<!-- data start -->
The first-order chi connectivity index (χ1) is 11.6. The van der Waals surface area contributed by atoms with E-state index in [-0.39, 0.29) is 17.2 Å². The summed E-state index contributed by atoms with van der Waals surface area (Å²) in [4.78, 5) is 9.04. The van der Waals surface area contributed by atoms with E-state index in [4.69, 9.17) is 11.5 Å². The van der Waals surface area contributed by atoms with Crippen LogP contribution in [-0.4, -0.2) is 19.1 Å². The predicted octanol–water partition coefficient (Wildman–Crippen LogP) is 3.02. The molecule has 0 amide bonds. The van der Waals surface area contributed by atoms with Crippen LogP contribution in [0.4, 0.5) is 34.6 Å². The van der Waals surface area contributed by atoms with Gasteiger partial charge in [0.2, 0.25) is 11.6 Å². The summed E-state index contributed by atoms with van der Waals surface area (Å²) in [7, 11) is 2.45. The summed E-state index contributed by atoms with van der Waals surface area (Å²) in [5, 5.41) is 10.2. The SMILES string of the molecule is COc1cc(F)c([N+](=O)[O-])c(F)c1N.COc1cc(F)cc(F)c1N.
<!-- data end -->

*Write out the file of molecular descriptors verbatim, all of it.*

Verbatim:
The first-order chi connectivity index (χ1) is 11.6. The van der Waals surface area contributed by atoms with E-state index in [-0.39, 0.29) is 17.2 Å². The summed E-state index contributed by atoms with van der Waals surface area (Å²) in [4.78, 5) is 9.04. The van der Waals surface area contributed by atoms with E-state index in [4.69, 9.17) is 11.5 Å². The van der Waals surface area contributed by atoms with Crippen LogP contribution in [-0.4, -0.2) is 19.1 Å². The predicted octanol–water partition coefficient (Wildman–Crippen LogP) is 3.02. The molecule has 0 amide bonds. The van der Waals surface area contributed by atoms with Crippen LogP contribution in [0.4, 0.5) is 34.6 Å². The van der Waals surface area contributed by atoms with Gasteiger partial charge in [0.2, 0.25) is 11.6 Å². The summed E-state index contributed by atoms with van der Waals surface area (Å²) in [7, 11) is 2.45. The summed E-state index contributed by atoms with van der Waals surface area (Å²) in [5, 5.41) is 10.2. The SMILES string of the molecule is COc1cc(F)c([N+](=O)[O-])c(F)c1N.COc1cc(F)cc(F)c1N.